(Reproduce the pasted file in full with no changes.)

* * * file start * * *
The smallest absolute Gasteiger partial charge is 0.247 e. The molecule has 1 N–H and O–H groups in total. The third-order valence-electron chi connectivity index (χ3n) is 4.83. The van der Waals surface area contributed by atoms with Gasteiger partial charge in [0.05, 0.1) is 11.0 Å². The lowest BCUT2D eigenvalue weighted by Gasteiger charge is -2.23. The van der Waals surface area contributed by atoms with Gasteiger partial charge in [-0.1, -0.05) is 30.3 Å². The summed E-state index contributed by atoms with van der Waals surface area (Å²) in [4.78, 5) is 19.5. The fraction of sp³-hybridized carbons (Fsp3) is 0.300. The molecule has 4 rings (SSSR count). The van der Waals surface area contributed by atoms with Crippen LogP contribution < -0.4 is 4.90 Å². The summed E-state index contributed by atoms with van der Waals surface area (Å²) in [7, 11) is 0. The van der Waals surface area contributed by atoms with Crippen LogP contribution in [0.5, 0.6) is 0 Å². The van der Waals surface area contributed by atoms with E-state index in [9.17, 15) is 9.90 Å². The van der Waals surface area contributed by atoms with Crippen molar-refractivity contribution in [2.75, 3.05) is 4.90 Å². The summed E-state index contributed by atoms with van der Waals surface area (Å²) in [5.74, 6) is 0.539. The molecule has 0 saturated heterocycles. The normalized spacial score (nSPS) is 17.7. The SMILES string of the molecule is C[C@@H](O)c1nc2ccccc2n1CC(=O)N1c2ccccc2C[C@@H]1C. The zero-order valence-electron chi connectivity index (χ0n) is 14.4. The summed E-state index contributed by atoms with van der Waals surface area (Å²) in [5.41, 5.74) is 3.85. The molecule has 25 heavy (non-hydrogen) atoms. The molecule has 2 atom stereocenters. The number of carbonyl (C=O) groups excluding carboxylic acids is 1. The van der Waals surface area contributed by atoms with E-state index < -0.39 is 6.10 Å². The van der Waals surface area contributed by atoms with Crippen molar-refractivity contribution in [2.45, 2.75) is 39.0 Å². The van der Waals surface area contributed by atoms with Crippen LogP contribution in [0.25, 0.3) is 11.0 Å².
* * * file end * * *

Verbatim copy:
The smallest absolute Gasteiger partial charge is 0.247 e. The molecule has 1 N–H and O–H groups in total. The third-order valence-electron chi connectivity index (χ3n) is 4.83. The van der Waals surface area contributed by atoms with Gasteiger partial charge in [0.05, 0.1) is 11.0 Å². The lowest BCUT2D eigenvalue weighted by Gasteiger charge is -2.23. The van der Waals surface area contributed by atoms with Gasteiger partial charge in [-0.1, -0.05) is 30.3 Å². The summed E-state index contributed by atoms with van der Waals surface area (Å²) in [4.78, 5) is 19.5. The fraction of sp³-hybridized carbons (Fsp3) is 0.300. The molecule has 4 rings (SSSR count). The van der Waals surface area contributed by atoms with Crippen LogP contribution < -0.4 is 4.90 Å². The summed E-state index contributed by atoms with van der Waals surface area (Å²) in [7, 11) is 0. The van der Waals surface area contributed by atoms with Crippen LogP contribution in [0.5, 0.6) is 0 Å². The van der Waals surface area contributed by atoms with E-state index in [9.17, 15) is 9.90 Å². The van der Waals surface area contributed by atoms with Crippen molar-refractivity contribution in [2.75, 3.05) is 4.90 Å². The summed E-state index contributed by atoms with van der Waals surface area (Å²) in [5.74, 6) is 0.539. The molecule has 0 saturated heterocycles. The normalized spacial score (nSPS) is 17.7. The SMILES string of the molecule is C[C@@H](O)c1nc2ccccc2n1CC(=O)N1c2ccccc2C[C@@H]1C. The zero-order valence-electron chi connectivity index (χ0n) is 14.4. The summed E-state index contributed by atoms with van der Waals surface area (Å²) in [5.41, 5.74) is 3.85. The molecule has 25 heavy (non-hydrogen) atoms. The molecule has 2 atom stereocenters. The number of carbonyl (C=O) groups excluding carboxylic acids is 1. The van der Waals surface area contributed by atoms with E-state index < -0.39 is 6.10 Å². The van der Waals surface area contributed by atoms with Crippen molar-refractivity contribution in [2.45, 2.75) is 39.0 Å². The van der Waals surface area contributed by atoms with Crippen LogP contribution in [0.25, 0.3) is 11.0 Å².